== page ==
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Nanowires may allow many more transistors to be placed on computer chips in the future

Engineers and researchers predict that in the next five to ten years the dimensions of silicon transistors will have been scaled to their limits and will be unable to get any smaller. Without a new breakthrough in creating smaller transistors, Moore's Law will fall flat.

A group of engineers and researchers working together from IBM, Purdue University, and the University of California at Los Angles has learned to create nanowires coated with materials that make for efficient transistors. The nanowires have very sharply defined layers at the atomic level that allow the wires to be efficient transistors.

Eric Stach, associate professor of materials Engineering from Purdue said, "Having sharply defined layers of materials enables you to improve and control the flow of electrons and to switch this flow on and off."

The team of researchers says that electronic devices are often constructed of heterostructures. The term heterostructures means that the structure contains sharply defined layers of different semiconducting materials like silicon and germanium. According to the researchers, the challenge in the past has been the capability of producing nanowires with the requisite defined layers.

The team has detailed its findings in a paper published in the November 27 edition of the journal Science. The transistors that the team have developed are not made on flat pieces of silicon. These nanowires are grown vertically making them have a much smaller footprint, which in turn allows for many more of the nanowires to be placed on the same piece of silicon.

Stach said, "But first we need to learn how to manufacture nanowires to exacting standards before industry can start using them to produce transistors."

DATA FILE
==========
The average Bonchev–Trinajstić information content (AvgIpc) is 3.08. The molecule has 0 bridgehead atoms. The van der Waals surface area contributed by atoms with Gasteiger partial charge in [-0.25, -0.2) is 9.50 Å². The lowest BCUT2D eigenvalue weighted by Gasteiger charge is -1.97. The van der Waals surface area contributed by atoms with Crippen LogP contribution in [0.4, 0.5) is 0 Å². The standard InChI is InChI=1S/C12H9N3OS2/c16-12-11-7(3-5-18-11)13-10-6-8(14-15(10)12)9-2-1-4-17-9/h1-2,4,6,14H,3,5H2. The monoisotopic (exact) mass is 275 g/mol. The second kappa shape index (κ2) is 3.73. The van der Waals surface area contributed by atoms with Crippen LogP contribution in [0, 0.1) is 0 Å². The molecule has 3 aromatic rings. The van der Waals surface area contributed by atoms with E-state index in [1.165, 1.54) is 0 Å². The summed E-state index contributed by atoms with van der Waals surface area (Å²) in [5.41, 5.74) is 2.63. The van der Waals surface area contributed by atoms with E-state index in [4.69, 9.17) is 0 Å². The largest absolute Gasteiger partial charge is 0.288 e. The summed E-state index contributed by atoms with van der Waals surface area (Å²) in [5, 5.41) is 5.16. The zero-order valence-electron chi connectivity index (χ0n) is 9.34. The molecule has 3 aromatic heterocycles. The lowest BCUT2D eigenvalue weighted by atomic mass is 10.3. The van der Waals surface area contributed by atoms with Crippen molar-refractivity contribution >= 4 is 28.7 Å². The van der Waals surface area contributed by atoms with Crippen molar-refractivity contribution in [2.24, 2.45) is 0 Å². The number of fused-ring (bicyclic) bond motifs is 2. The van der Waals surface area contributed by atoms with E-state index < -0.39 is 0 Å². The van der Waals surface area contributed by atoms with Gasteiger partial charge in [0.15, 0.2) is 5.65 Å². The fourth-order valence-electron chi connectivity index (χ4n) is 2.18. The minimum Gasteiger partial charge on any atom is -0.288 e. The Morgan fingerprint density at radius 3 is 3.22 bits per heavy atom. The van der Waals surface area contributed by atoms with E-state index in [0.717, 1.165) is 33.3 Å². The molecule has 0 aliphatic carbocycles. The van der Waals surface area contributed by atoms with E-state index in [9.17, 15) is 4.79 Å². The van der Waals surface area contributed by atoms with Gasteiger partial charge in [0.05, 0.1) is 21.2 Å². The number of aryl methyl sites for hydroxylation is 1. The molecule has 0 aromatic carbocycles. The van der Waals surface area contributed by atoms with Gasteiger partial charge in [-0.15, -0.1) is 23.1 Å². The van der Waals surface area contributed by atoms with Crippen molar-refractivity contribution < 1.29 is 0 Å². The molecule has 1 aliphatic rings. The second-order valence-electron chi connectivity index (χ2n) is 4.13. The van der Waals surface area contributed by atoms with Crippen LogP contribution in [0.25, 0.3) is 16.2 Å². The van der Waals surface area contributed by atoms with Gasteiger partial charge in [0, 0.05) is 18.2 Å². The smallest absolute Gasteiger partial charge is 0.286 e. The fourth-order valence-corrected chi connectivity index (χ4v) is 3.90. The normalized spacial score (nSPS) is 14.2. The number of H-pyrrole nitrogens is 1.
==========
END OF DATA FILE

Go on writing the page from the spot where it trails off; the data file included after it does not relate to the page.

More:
The researchers used a transmission electron microscope to view the nanowire formation. The nanowires were formed by heating tiny particles of a gold-aluminum alloy in a vacuum chamber. After the alloy was melted the researchers introduced silicon gas and the alloy bead absorbed the gas becoming supersaturated with silicon. This caused a silicon wire to grow from the alloy bead producing a silicon wire that was topped with a mushroom-like gold-aluminum alloy bead.

At that point, the researchers reduced the temperature of the chamber enough to allow the alloy bead at the top of the wire to solidify, thereby allowing germanium to be deposited on the silicon precisely creating the required heterostructure needed to create a transistor. The heterostructure allows the formation of a germanium gate in each transistor allowing devices to switch on and off.

"The cycle could be repeated, switching the gases from germanium to silicon as desired to make specific types of heterostructures," Stach said.



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By Orac4prez on 11/30/2009 1:37:33 AM , Rating: 2
Silicon is cheap (comparatively) and the complexities of fabricating chips and the mechanisms for controlling manufacture, stopping current leakage, heat dissipation, etc have been developed over time. The level of sophistication and knowledge to produce these high quality chips cannot be underestimated. Many of the solutions are specific for silicon and could not be readily used for other materials. Sadly, it is not possible to manufacture novel chips in an economic manner yet with any other material. There is a lot of research going on on alternative technologies and some of these will undoubtedly be utilised for specialised applications. Intergating these technologies into existing chips and devices will be attended by a range of engineering, chemical and physical problems which need to be solved.

Just because silicon has been around for a long time is no reason to drop development of silicon devices. There will be many more iterations of the current technologies before anything else comes along. There are many people currently actively looking at silicon replacements, but things like quantum dots are still at the scientific curiosity stage.


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